All I’ve done so far is to decide for myself (your mileage may vary) that there is such a thing as objective reality and that I can represent it to you in a photograph if we share a common reference. This experiment is at STP and probably not reproducible in the real world and ignores larger existential questions completely. I can show you a picture of a cat and within that idealized framework, a perfect common reference, we can agree that it is a cat.
After that prolix introduction, I can get to the heart of the question: Can a photographer, or a documentarian in general, be objective? I don’t think Coles really answered the question in Doing Documentary Work. There are different types of documentary work and I think of them in the same categories given for speeches: informative, instructive, persuasive, and entertaining (narrative storytelling). These categories speak to the intent and not just the content but an article or photo essay must also be entertaining or it will never see the light of day to inform, instruct, or persuade.
Think of the humble aluminum can, which can be documented in various ways (from most objective and least interesting/entertaining to least objective and most interesting/entertaining in my subjective opinion):
Informative: This is a can made of aluminum. It can hold liquids.
Instructive: This is a photographic essay about how cans are made from bauxite ore or recycled aluminum, how they are used, and how they can be recycled or thrown away.
Persuasive: Here are the benefits of using an aluminum can and I will show you why it is preferable to a glass bottle.
Entertaining: A day in the life of those wacky kids at the bottling plant.
Coles focuses exclusively on persuasive documentary work; the Student Nonviolent Coordinating Committee (SNCC), the Farm Security Administration (FSA), and others trying to effect policy change. This is documentary with an agenda, “I believe there is a question of fact, value, or policy and I intend to persuade you that my view is the correct view.”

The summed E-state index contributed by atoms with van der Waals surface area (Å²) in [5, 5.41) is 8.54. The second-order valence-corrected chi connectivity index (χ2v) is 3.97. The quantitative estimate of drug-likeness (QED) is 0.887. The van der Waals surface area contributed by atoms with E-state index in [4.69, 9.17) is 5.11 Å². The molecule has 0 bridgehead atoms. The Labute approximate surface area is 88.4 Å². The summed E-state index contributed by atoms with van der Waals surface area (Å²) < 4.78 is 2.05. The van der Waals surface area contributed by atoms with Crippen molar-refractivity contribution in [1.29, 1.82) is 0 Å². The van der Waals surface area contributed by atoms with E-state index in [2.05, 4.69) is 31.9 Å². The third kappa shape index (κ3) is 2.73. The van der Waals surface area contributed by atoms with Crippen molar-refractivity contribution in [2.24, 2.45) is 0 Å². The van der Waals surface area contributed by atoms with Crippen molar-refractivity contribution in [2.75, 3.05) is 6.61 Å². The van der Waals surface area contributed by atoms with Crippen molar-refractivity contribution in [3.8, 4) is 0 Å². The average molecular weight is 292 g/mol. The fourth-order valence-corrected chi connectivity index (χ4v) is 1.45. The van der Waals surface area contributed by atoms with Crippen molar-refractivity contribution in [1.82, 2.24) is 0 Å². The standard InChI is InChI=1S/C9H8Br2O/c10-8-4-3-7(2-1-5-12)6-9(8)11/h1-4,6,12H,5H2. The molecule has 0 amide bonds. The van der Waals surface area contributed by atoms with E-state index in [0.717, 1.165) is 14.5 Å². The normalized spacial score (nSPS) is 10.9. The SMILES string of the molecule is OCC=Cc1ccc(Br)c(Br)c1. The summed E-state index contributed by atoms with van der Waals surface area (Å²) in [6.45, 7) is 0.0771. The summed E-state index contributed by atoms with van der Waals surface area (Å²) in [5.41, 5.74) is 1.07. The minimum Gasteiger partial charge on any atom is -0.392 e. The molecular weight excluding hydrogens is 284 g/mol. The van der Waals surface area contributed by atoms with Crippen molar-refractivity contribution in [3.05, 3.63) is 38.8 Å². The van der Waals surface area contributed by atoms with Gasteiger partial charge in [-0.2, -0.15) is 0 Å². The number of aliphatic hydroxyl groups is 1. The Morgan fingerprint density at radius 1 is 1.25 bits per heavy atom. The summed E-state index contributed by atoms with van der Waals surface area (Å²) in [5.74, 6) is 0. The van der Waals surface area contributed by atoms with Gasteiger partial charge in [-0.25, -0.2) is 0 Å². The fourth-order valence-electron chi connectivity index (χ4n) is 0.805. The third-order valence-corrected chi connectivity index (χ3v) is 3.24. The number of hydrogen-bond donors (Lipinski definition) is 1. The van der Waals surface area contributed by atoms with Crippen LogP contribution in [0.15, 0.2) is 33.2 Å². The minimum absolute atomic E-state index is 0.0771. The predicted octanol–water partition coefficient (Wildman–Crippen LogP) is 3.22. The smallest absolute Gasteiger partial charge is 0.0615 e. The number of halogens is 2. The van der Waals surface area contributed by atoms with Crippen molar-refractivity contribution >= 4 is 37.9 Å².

The FSA photographers Coles writes about didn’t just inform, “this is a migrant worker”, or instruct, “she moves from place to place picking crops in exchange for money or other items of value”, they persuaded, “she has almost nothing, her children are hungry, she makes very little from toiling under cruel farm bosses, this is wrong, and we need to help her and others like her”.
By assembling and editing, the photographs became stories although the intent was still to persuade. To tell the stories, the photographs went through each type of documentary, becoming less objective in an absolute sense even as they became a more cohesive, persuasive, and ultimately influential narrative.
Pure objectivity is so rare in practice that for any real purpose, it is a myth. It is theoretically possible, but if achieved solely for the sake of objective purity, “this is a cat”, “this is a can”, the subject has to be so isolated from context it is almost meaningless. Should objectivity be the ultimate goal? If I’m photographing some never-seen-before type of cat, yes. Its existence is a complete statement. If I want to say anything about it, I have to choose a way to describe it or its actions. “The cat is ___.” “The cat does ___.” I choose how to fill in the blanks and in choosing, I have made a subjective decision.
Wikipedia entry on Robert Coles.